Jane Honikman: [00:30:47] I’m a proponent of conversation and not necessarily a check off list because we lie a lot. We cover up. We put on happy faces. And so I’m not so sure that we need conversation. And that could lead to let’s take a look on a scale, let’s do a self screen. And those all need to be interpreted with care with people who understand and that’s back to conversations isn’t it.

Esther Gallagher: [00:31:20] Absolutely. If parents have access to, your wonderfully described continuum model and maybe to the checklist that midwives and obstetricians use and at the six week check when you may already have fallen off the cliff. Right. But they could assess themselves a little bit and then say their friends. Well, I’m feeling like I’m having a lot of difficulty. I looked at this checklist. I’m curious what you think, how you think I’m doing. Here’s how I’m feeling about it.

Esther Gallagher: [00:32:05] You could start a conversation if you have these resources available and they don’t just hit you, in a kind of sterile environment like the doctor’s office. I’m not saying that doctors shouldn’t be doing these screenings, but I will say that I think you’re correct that we don’t always know the answer to give in those moments. And there is a strong tendency to minimize in those very environments.

Jane Honikman: [00:32:37] That’s right. The other is that people will score very high and a trained professional will see that this person is indeed not doing well. But the person who just filled that out doesn’t identify and self identify as that’s just their normal. So that’s again, really a complicated conversation to have. The other people always say, well, there’s not enough time for conversation, but yeah, there is. It has to be.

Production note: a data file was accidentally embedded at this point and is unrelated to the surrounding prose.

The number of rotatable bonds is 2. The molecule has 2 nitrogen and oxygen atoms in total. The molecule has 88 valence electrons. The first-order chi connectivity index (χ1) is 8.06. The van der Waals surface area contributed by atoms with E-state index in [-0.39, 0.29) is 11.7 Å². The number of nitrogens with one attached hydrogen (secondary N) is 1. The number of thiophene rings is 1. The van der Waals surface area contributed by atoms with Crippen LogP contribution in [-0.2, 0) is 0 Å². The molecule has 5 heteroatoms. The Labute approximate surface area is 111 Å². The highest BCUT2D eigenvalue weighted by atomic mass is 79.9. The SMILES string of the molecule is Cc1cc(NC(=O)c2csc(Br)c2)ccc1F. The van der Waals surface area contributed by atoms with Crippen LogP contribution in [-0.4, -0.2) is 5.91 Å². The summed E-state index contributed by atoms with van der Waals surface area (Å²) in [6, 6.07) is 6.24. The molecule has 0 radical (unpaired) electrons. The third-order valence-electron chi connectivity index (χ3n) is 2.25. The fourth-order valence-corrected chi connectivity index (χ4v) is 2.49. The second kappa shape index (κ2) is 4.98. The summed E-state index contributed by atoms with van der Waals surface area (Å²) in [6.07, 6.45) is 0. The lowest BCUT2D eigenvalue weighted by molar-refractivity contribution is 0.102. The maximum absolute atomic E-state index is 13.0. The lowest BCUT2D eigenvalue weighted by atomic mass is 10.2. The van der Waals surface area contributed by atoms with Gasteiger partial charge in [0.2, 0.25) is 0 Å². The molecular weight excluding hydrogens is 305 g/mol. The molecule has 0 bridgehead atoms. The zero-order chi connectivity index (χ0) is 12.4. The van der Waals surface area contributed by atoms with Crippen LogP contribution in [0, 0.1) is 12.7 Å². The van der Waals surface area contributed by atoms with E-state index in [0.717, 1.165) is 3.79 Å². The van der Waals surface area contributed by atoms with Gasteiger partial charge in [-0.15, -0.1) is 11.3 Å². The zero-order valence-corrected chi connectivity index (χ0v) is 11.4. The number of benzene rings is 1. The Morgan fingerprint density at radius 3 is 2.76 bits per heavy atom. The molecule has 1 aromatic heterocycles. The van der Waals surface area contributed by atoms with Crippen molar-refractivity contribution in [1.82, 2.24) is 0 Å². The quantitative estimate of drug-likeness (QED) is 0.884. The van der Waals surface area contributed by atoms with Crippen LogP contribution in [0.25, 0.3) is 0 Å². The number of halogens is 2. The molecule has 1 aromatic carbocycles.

Jane Honikman: [00:33:06] And the conversation doesn’t begin when you walk in the doctor’s office. I mean, you have to have already had conversations with those who are around you before you even make the appointment, right? So we again, need to keep it up and keep it going. And it’s all about destigmatizing our feelings that are not necessarily nice and say it’s all wonderful, but it can be. Remember, if 10% are not feeling well, 90% are. And they are the ones who help us, surround us, give us support and share and take us through these troubled times. Because once you’re out of this, you’re back into the swing of it.

Jane Honikman: [00:33:48] There’s other things that we remember when we self-screen. The idea is so simple and this is self care. Just ask yourself, have I eaten? What did I eat? When did I last eat? Am I getting my period for the first time? Am I lactating and diminishing milk supply? All these things impact. If I do, I have to go back to work. have I just relocated? Yeah.

Esther Gallagher: [00:34:19] Yeah.

Jane Honikman: [00:34:20] So it is complex, but the best part is that it’s something that is treatable. People get well, we move on and we’re all healthier because of this experience.

Esther Gallagher: [00:34:36] And there’s every good reason to engage with it rather than ignoring it. Correct. Jane, thank you so, so, so much for being with us again. I immediately thought of you when I was made aware that this coming week was going to be a special week for parental mental health, acknowledgement. So, I’m so pleased that you were able to eke out the time to give us your wisdom on the subject.

Jane Honikman: [00:35:15] No, you’re very sweet, Esther. It’s always a pleasure. And say hi and bye to everybody who’s listening and stay in touch.

Esther Gallagher: [00:35:22] All right. We will. Of course. And to our listeners, just know that you’ll be able to find connections with these wonderful websites that Jane is in part responsible for creating that have been around for a long time, these wonderful resources. So we’ll make sure to put everybody in touch with those.